About the author
Vito Conversano

Chief Information Officer @ San Marzano Vini SpA with extensive international experience in IT & strategic consultancy for fortune 500 companies. Creative, Curious, Travel lover. Passionate about discovering new concepts, learning continuously and developing new ideas.


Online MBAs in Luxury Management are In Vogue

Digital degrees are paying closer attention to the sector as it globalizes and emphasizes sustainability and digitalization

The global luxury goods market has boomed over the past two decades, reaching €224bn in annual revenue, and the number of luxury consumers has surged from 140m worldwide to more than 350m.

At the same time, there is growing demand for luxury management programs. Many business school students want to work at prestigious luxury brands such as LVHM, Kering, Swatch Group and Richemont, whose products are more tangible than services.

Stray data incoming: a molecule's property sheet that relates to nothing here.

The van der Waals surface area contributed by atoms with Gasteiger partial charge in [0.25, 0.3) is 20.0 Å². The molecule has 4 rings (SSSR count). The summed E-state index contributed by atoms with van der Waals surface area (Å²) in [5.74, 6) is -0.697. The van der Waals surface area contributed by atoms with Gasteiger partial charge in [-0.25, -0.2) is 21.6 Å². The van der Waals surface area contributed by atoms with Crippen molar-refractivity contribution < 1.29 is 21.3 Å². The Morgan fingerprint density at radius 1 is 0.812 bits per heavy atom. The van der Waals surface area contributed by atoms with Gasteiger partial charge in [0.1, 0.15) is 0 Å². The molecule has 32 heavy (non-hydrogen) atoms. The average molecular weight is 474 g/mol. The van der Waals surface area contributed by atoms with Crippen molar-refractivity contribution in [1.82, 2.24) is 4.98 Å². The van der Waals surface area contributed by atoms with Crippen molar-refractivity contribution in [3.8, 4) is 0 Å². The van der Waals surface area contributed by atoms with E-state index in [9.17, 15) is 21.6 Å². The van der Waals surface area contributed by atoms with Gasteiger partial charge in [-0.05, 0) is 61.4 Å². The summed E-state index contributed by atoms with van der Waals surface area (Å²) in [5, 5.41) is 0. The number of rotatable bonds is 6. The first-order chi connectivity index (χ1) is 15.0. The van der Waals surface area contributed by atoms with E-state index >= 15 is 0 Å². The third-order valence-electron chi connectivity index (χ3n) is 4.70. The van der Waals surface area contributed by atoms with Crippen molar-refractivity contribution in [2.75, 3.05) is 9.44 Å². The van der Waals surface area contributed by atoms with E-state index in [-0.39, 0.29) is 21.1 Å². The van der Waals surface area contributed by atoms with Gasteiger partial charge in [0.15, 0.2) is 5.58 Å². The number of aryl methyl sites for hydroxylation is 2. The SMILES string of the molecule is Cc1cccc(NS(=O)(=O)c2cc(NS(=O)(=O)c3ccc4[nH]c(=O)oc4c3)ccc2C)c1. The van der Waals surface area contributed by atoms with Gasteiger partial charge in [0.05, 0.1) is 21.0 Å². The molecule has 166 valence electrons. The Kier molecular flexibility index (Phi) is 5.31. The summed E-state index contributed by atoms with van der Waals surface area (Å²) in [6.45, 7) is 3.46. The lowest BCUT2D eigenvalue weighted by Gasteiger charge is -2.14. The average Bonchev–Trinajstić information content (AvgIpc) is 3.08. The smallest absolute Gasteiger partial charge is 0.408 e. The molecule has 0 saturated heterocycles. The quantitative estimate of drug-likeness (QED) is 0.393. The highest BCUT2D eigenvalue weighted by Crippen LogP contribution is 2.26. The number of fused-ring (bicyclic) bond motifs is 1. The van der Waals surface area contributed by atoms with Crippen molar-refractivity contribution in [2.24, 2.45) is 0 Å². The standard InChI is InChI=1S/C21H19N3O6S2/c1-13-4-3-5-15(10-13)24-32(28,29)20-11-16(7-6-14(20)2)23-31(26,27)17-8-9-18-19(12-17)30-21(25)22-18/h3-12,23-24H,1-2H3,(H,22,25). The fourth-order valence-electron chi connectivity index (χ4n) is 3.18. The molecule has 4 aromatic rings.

As the luxury business becomes more global, with growth in sales powered increasingly by Chinese consumers, who make up more than 30 percent of luxury spending, Online MBA programs are paying closer attention to the sector.

But shares in luxury goods companies have suffered in recent years following a fall in luxury sales in China, a trend amplified by the Covid shutdown that hit luxury stores in China as well as the supply chains of western luxury brands.